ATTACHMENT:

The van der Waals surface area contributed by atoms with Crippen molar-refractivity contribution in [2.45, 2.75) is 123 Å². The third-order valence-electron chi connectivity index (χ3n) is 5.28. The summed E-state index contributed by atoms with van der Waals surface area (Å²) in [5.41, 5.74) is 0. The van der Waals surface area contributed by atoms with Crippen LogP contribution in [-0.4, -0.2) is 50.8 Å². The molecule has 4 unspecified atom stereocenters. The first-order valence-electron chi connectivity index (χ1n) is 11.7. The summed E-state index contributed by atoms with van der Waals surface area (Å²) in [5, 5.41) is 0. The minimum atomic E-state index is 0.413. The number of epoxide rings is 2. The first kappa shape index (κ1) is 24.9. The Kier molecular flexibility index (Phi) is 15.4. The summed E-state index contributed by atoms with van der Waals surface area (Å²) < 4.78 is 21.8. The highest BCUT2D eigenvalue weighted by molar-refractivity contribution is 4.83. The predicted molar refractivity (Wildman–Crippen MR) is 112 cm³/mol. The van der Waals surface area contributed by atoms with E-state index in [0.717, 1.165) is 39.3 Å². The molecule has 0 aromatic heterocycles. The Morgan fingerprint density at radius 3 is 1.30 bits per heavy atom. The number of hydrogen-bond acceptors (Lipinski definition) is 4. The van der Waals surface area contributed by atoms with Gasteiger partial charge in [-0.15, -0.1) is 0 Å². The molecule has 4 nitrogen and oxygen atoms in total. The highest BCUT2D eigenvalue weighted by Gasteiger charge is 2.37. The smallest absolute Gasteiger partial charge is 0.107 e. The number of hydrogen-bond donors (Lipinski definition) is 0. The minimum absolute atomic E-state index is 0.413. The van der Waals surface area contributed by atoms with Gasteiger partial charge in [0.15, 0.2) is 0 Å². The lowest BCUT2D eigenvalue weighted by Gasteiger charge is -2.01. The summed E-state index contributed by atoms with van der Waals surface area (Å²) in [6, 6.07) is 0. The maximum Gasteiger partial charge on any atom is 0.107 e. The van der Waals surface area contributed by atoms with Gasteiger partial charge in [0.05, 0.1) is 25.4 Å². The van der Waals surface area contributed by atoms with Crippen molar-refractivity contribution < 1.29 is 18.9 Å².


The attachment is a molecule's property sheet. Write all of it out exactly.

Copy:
The van der Waals surface area contributed by atoms with Crippen molar-refractivity contribution in [2.45, 2.75) is 123 Å². The third-order valence-electron chi connectivity index (χ3n) is 5.28. The summed E-state index contributed by atoms with van der Waals surface area (Å²) in [5.41, 5.74) is 0. The van der Waals surface area contributed by atoms with Crippen LogP contribution in [-0.4, -0.2) is 50.8 Å². The molecule has 4 unspecified atom stereocenters. The first-order valence-electron chi connectivity index (χ1n) is 11.7. The summed E-state index contributed by atoms with van der Waals surface area (Å²) in [5, 5.41) is 0. The minimum atomic E-state index is 0.413. The number of epoxide rings is 2. The first kappa shape index (κ1) is 24.9. The Kier molecular flexibility index (Phi) is 15.4. The summed E-state index contributed by atoms with van der Waals surface area (Å²) < 4.78 is 21.8. The highest BCUT2D eigenvalue weighted by molar-refractivity contribution is 4.83. The predicted molar refractivity (Wildman–Crippen MR) is 112 cm³/mol. The van der Waals surface area contributed by atoms with E-state index in [0.717, 1.165) is 39.3 Å². The molecule has 0 aromatic heterocycles. The Morgan fingerprint density at radius 3 is 1.30 bits per heavy atom. The number of hydrogen-bond acceptors (Lipinski definition) is 4. The van der Waals surface area contributed by atoms with Gasteiger partial charge in [-0.15, -0.1) is 0 Å². The molecule has 4 nitrogen and oxygen atoms in total. The highest BCUT2D eigenvalue weighted by Gasteiger charge is 2.37. The smallest absolute Gasteiger partial charge is 0.107 e. The number of hydrogen-bond donors (Lipinski definition) is 0. The minimum absolute atomic E-state index is 0.413. The van der Waals surface area contributed by atoms with Gasteiger partial charge in [0.15, 0.2) is 0 Å². The lowest BCUT2D eigenvalue weighted by Gasteiger charge is -2.01. The summed E-state index contributed by atoms with van der Waals surface area (Å²) in [6, 6.07) is 0. The maximum Gasteiger partial charge on any atom is 0.107 e. The van der Waals surface area contributed by atoms with Gasteiger partial charge in [0.05, 0.1) is 25.4 Å². The van der Waals surface area contributed by atoms with Crippen molar-refractivity contribution < 1.29 is 18.9 Å².